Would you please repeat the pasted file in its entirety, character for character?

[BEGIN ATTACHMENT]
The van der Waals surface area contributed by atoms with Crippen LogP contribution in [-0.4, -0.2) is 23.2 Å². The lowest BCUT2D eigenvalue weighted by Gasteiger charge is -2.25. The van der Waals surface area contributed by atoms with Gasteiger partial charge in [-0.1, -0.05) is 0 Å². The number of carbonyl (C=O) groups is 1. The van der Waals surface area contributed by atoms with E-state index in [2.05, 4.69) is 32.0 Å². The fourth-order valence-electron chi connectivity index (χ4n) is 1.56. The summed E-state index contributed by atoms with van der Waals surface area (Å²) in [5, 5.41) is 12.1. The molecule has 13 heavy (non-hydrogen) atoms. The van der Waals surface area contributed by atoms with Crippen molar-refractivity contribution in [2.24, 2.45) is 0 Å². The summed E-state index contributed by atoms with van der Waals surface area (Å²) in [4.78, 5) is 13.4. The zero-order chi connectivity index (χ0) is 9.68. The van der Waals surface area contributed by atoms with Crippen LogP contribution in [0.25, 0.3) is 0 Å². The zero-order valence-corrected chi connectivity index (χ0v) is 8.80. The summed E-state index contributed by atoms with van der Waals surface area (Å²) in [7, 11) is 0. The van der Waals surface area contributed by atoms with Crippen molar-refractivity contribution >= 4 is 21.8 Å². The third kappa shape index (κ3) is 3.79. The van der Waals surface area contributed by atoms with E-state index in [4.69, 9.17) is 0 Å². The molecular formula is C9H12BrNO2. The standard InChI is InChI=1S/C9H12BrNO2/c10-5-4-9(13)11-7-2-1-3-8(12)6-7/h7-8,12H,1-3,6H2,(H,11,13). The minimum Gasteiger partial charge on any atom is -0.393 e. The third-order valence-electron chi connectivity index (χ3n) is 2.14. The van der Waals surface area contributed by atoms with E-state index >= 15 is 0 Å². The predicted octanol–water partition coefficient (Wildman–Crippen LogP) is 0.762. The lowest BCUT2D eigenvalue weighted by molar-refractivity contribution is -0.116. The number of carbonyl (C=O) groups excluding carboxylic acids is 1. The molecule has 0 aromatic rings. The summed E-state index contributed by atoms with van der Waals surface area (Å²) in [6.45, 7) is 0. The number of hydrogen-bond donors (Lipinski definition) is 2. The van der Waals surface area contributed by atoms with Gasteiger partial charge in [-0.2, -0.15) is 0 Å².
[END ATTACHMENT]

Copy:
The van der Waals surface area contributed by atoms with Crippen LogP contribution in [-0.4, -0.2) is 23.2 Å². The lowest BCUT2D eigenvalue weighted by Gasteiger charge is -2.25. The van der Waals surface area contributed by atoms with Gasteiger partial charge in [-0.1, -0.05) is 0 Å². The number of carbonyl (C=O) groups is 1. The van der Waals surface area contributed by atoms with E-state index in [2.05, 4.69) is 32.0 Å². The fourth-order valence-electron chi connectivity index (χ4n) is 1.56. The summed E-state index contributed by atoms with van der Waals surface area (Å²) in [5, 5.41) is 12.1. The molecule has 13 heavy (non-hydrogen) atoms. The van der Waals surface area contributed by atoms with Crippen molar-refractivity contribution in [2.24, 2.45) is 0 Å². The summed E-state index contributed by atoms with van der Waals surface area (Å²) in [4.78, 5) is 13.4. The zero-order chi connectivity index (χ0) is 9.68. The van der Waals surface area contributed by atoms with Crippen LogP contribution in [0.25, 0.3) is 0 Å². The zero-order valence-corrected chi connectivity index (χ0v) is 8.80. The summed E-state index contributed by atoms with van der Waals surface area (Å²) in [7, 11) is 0. The van der Waals surface area contributed by atoms with Crippen molar-refractivity contribution >= 4 is 21.8 Å². The third kappa shape index (κ3) is 3.79. The van der Waals surface area contributed by atoms with E-state index in [4.69, 9.17) is 0 Å². The molecular formula is C9H12BrNO2. The standard InChI is InChI=1S/C9H12BrNO2/c10-5-4-9(13)11-7-2-1-3-8(12)6-7/h7-8,12H,1-3,6H2,(H,11,13). The minimum Gasteiger partial charge on any atom is -0.393 e. The third-order valence-electron chi connectivity index (χ3n) is 2.14. The van der Waals surface area contributed by atoms with E-state index >= 15 is 0 Å². The predicted octanol–water partition coefficient (Wildman–Crippen LogP) is 0.762. The lowest BCUT2D eigenvalue weighted by molar-refractivity contribution is -0.116. The number of carbonyl (C=O) groups excluding carboxylic acids is 1. The molecule has 0 aromatic rings. The summed E-state index contributed by atoms with van der Waals surface area (Å²) in [6.45, 7) is 0. The number of hydrogen-bond donors (Lipinski definition) is 2. The van der Waals surface area contributed by atoms with Gasteiger partial charge in [-0.2, -0.15) is 0 Å².